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LANL’s nuclear bomb trigger production questioned
Posted: Tuesday, August 9, 2016 11:15 pm | Updated: 12:08 am, Wed Aug 10, 2016.
By Rebecca Moss
A new report by a congressional advisory agency raises questions about federal efforts to aggressively restart production of nuclear bomb triggers at Los Alamos National Laboratory, saying the plan has shortcomings ranging from the accuracy of cost estimates to uncertainty about the lab’s ability to complete the project.
The Government Accountability Office said Tuesday that the National Nuclear Security Administration lacked sufficient data to justify federal spending of more than $2.8 billion over the life of the project to increase production of plutonium pits — the grapefruit-size fission triggers inside a nuclear bomb — which the U.S. Energy Department has said is critical to modernizing the nation’s nuclear weapons stockpile.
The plan to update aging weapons from the Cold War era includes the refurbishment of the B61-12 nuclear gravity bomb and the planned development of a long-range standoff cruise missile.
In December, Los Alamos National Laboratory announced it was on track to restart plutonium pit production, with a goal of generating between 50 and 80 pits per year by 2030. Pit production previously was stalled as a result of safety concerns at the lab’s facilities. In May, a separate report raised new safety concerns, saying fire-prevention features at one of the lab’s plutonium facility, PF-4, could fail in the event of an earthquake.
The GAO report found that the NNSA’s projected costs of the pit production project, and cost savings, were overstated and weren’t analyzed by an independent, unbiased party. It said the NNSA also has yet to release a complete schedule for replacing equipment at its outdated facilities, which has led to “different understandings among senior agency officials about how well the project will support pit production.”
Should the project fail, the report noted, there are no alternative pit production projects considered by the agency.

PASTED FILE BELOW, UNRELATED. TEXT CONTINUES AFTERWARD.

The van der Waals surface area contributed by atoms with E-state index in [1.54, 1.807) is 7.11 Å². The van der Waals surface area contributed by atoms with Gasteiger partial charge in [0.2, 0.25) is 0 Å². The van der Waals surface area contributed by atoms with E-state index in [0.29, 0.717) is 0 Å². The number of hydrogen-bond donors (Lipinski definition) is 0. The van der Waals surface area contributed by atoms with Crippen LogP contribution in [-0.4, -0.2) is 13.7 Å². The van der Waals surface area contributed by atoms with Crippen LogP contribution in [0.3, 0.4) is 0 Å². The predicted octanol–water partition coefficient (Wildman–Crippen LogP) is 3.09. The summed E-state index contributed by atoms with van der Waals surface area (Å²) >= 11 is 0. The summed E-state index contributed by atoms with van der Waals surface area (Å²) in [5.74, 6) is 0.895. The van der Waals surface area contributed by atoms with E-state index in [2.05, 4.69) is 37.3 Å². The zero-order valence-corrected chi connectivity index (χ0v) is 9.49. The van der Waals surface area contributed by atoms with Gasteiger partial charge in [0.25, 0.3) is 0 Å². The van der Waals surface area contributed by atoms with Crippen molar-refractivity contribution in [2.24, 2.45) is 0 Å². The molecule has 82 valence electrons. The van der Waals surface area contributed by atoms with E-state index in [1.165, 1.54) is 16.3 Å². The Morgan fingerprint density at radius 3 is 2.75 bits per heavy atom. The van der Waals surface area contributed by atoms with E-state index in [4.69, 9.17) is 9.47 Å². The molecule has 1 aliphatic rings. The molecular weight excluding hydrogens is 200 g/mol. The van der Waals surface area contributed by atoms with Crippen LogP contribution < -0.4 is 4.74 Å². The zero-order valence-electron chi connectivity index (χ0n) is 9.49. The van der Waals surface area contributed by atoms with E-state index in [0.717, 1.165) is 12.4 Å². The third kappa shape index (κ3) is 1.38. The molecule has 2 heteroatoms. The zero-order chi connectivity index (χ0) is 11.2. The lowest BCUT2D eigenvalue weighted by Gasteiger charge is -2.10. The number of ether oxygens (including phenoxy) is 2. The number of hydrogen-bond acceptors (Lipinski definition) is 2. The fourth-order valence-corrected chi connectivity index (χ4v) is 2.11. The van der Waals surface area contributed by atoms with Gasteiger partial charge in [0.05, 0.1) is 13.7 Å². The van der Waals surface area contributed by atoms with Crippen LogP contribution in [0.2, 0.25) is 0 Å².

Frank Klotz, under secretary of nuclear security and NNSA administrator, said in a letter dated July 8 that the report’s criticism failed to account for the “depth and breadth” of efforts the agency has taken to “improve project management.” Some of the planned improvements take time to implement, he said, adding that the GAO misinterpreted the relationship between the CMRR project and the production of plutonium pits.
LANL spokesman Kevin Roark referred questions about the GAO report to the NNSA.
Francie Israeli, a spokeswoman for the NNSA, declined to provide additional comment.
The GAO report recommends several actions for the NNSA, such as conducting a risk assessment of the project’s schedule and completing an analysis of alternate ways to meet the nation’s nuclear stockpile goals.
The agency notes that its investigation was spurred by billions of dollars the NNSA wasted on construction projects that were revised or suspended before completion, including $450 million spent on a new pit production building planned at Los Alamos, a project that later was abandoned in favor of a plan that calls for using an existing space.
Greg Mello, director of the Los Alamos Study Group, a nuclear think tank, said the GAO report underscores the NNSA’s lack of transparency, not only on the cost of pit production but also on the need for additional pits.
“Haunting this whole report, but not mentioned, is the ambiguity of the requirement itself to make so many pits,” he said.
With more than 16,000 plutonium pits already in the nation’s stockpile — each one with the capacity to flatten an entire metropolitan city — there is no justification for making more, he said.
The new GAO report came on the 71st anniversary of the atomic bombing of Nagasaki, Japan, which killed at least 74,000 people during World War II. The bombing was marked Tuesday by moments of silence worldwide.
Contact Rebecca Moss at 505-986-3011 or email@example.com.